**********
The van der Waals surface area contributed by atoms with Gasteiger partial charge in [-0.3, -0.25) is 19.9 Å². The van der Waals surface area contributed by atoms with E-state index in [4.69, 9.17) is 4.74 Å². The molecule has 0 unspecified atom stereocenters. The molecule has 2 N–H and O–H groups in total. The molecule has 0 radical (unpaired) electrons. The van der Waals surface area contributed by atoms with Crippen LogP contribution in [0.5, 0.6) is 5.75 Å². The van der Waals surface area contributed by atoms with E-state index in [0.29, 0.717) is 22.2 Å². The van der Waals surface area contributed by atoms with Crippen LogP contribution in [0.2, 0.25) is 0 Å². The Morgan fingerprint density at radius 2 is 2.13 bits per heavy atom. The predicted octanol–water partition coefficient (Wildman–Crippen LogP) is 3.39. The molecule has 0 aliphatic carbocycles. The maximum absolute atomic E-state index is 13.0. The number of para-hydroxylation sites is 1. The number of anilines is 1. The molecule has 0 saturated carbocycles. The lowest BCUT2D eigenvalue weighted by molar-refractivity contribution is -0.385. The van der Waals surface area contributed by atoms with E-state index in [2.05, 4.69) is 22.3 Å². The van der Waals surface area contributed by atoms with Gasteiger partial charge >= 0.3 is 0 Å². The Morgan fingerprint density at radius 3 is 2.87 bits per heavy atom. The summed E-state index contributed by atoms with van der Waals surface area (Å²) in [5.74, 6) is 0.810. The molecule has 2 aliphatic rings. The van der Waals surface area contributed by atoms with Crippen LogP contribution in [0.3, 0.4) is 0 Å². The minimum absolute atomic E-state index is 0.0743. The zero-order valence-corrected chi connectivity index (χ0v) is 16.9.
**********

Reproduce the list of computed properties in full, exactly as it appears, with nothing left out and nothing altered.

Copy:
The van der Waals surface area contributed by atoms with Gasteiger partial charge in [-0.3, -0.25) is 19.9 Å². The van der Waals surface area contributed by atoms with E-state index in [4.69, 9.17) is 4.74 Å². The molecule has 0 unspecified atom stereocenters. The molecule has 2 N–H and O–H groups in total. The molecule has 0 radical (unpaired) electrons. The van der Waals surface area contributed by atoms with Crippen LogP contribution in [0.5, 0.6) is 5.75 Å². The van der Waals surface area contributed by atoms with E-state index in [0.29, 0.717) is 22.2 Å². The van der Waals surface area contributed by atoms with Crippen LogP contribution in [0.2, 0.25) is 0 Å². The Morgan fingerprint density at radius 2 is 2.13 bits per heavy atom. The predicted octanol–water partition coefficient (Wildman–Crippen LogP) is 3.39. The molecule has 0 aliphatic carbocycles. The maximum absolute atomic E-state index is 13.0. The number of para-hydroxylation sites is 1. The number of anilines is 1. The molecule has 0 saturated carbocycles. The lowest BCUT2D eigenvalue weighted by molar-refractivity contribution is -0.385. The van der Waals surface area contributed by atoms with E-state index in [2.05, 4.69) is 22.3 Å². The van der Waals surface area contributed by atoms with Gasteiger partial charge >= 0.3 is 0 Å². The Morgan fingerprint density at radius 3 is 2.87 bits per heavy atom. The summed E-state index contributed by atoms with van der Waals surface area (Å²) in [5.74, 6) is 0.810. The molecule has 2 aliphatic rings. The van der Waals surface area contributed by atoms with Crippen LogP contribution in [0.3, 0.4) is 0 Å². The minimum absolute atomic E-state index is 0.0743. The zero-order valence-corrected chi connectivity index (χ0v) is 16.9.